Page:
STATEMENT BY CHAD STONE, CHIEF ECONOMIST,
ON THE JANUARY EMPLOYMENT REPORT
Today’s employment report
provides fresh evidence both that the economy is slowing and that Congress
should include a temporary extension of unemployment insurance benefits in its
fiscal stimulus package.
The percentage of the
unemployed who have been looking for a job for more than half a year and are
still out of work — the group that extended unemployment benefits target — is
mounting. In January, 18.3 percent of the unemployed had been looking for a job
for at least 27 weeks. (Unemployment benefits are cut off after 26 weeks in most
states.) At the start of the last recession in March 2001, in contrast, the
long-term unemployed made up only 11.1 percent of all unemployed workers.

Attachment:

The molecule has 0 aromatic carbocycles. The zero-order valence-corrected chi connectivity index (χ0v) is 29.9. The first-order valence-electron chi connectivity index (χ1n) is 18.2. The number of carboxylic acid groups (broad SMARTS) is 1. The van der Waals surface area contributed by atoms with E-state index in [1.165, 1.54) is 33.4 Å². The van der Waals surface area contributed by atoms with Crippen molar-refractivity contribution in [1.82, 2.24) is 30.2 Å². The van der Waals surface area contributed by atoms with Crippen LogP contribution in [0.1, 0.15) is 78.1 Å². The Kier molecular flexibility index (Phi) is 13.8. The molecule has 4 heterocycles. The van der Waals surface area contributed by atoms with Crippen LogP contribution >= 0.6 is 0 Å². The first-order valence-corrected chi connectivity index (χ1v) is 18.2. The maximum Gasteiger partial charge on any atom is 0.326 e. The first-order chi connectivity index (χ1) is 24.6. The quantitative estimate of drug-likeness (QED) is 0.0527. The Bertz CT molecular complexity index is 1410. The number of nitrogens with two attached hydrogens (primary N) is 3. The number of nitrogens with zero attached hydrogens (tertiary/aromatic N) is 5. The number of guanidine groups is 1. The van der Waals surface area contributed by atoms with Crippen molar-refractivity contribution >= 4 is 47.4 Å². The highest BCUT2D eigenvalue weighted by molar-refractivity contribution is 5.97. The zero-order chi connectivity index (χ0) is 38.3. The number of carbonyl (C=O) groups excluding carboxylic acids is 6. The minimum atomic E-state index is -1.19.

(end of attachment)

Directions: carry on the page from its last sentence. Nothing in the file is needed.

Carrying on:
The percentage of the
unemployed who have been out of work this long is unusually high for this point
in the business cycle. So is the percentage of the total labor force consisting
of long-term unemployed workers.
This is a source of concern
not only for these families but for the economy as a whole. Job creation ground
to a halt this month, and the Department of Labor’s alternative unemployment
rate measure — which includes people who want to work but are discouraged from
looking as well as people working part time because they can’t find full-time
jobs — rose to its highest level since September 2005. When workers lose their
jobs and then exhaust their unemployment benefits before they can find new jobs,
they cut their consumption, deepening the economic downturn.
A temporary extension of
unemployment insurance benefits would help the people hardest hit by the
weakening economy and would boost the economy with one of the fastest acting and
most effective forms of stimulus available. Unlike tax rebates, which can’t
begin to go out until mid-May, extended unemployment benefits could start
reaching workers and boosting consumption within 30 days.
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